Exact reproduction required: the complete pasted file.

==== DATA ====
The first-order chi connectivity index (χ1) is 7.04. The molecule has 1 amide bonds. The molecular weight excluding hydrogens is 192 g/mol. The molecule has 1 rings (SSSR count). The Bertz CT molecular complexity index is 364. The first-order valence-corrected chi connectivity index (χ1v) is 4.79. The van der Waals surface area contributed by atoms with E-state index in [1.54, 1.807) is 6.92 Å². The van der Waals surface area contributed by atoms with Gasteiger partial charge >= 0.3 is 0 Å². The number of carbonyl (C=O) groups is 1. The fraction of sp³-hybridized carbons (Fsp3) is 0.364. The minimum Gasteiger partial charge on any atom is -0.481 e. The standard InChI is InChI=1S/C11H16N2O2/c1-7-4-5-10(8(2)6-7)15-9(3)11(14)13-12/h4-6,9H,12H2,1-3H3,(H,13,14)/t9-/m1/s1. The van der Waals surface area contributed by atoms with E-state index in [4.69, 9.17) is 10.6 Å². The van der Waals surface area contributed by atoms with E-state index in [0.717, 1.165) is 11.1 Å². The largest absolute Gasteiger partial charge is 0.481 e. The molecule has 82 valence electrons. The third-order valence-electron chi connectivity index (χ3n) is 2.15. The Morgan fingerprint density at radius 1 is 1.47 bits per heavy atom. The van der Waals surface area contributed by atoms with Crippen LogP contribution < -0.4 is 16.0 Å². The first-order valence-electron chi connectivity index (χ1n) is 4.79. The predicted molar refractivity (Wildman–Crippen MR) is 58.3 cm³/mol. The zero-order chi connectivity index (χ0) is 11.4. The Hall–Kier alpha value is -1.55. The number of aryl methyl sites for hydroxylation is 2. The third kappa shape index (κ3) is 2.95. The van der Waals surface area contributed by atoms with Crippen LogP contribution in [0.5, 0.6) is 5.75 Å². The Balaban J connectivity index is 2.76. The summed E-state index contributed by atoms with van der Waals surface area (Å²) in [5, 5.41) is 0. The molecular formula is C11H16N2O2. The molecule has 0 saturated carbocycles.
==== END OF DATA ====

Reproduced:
The first-order chi connectivity index (χ1) is 7.04. The molecule has 1 amide bonds. The molecular weight excluding hydrogens is 192 g/mol. The molecule has 1 rings (SSSR count). The Bertz CT molecular complexity index is 364. The first-order valence-corrected chi connectivity index (χ1v) is 4.79. The van der Waals surface area contributed by atoms with E-state index in [1.54, 1.807) is 6.92 Å². The van der Waals surface area contributed by atoms with Gasteiger partial charge >= 0.3 is 0 Å². The number of carbonyl (C=O) groups is 1. The fraction of sp³-hybridized carbons (Fsp3) is 0.364. The minimum Gasteiger partial charge on any atom is -0.481 e. The standard InChI is InChI=1S/C11H16N2O2/c1-7-4-5-10(8(2)6-7)15-9(3)11(14)13-12/h4-6,9H,12H2,1-3H3,(H,13,14)/t9-/m1/s1. The van der Waals surface area contributed by atoms with E-state index in [4.69, 9.17) is 10.6 Å². The van der Waals surface area contributed by atoms with E-state index in [0.717, 1.165) is 11.1 Å². The largest absolute Gasteiger partial charge is 0.481 e. The molecule has 82 valence electrons. The third-order valence-electron chi connectivity index (χ3n) is 2.15. The Morgan fingerprint density at radius 1 is 1.47 bits per heavy atom. The van der Waals surface area contributed by atoms with Crippen LogP contribution < -0.4 is 16.0 Å². The first-order valence-electron chi connectivity index (χ1n) is 4.79. The predicted molar refractivity (Wildman–Crippen MR) is 58.3 cm³/mol. The zero-order chi connectivity index (χ0) is 11.4. The Hall–Kier alpha value is -1.55. The number of aryl methyl sites for hydroxylation is 2. The third kappa shape index (κ3) is 2.95. The van der Waals surface area contributed by atoms with Crippen LogP contribution in [0.5, 0.6) is 5.75 Å². The Balaban J connectivity index is 2.76. The summed E-state index contributed by atoms with van der Waals surface area (Å²) in [5, 5.41) is 0. The molecular formula is C11H16N2O2. The molecule has 0 saturated carbocycles.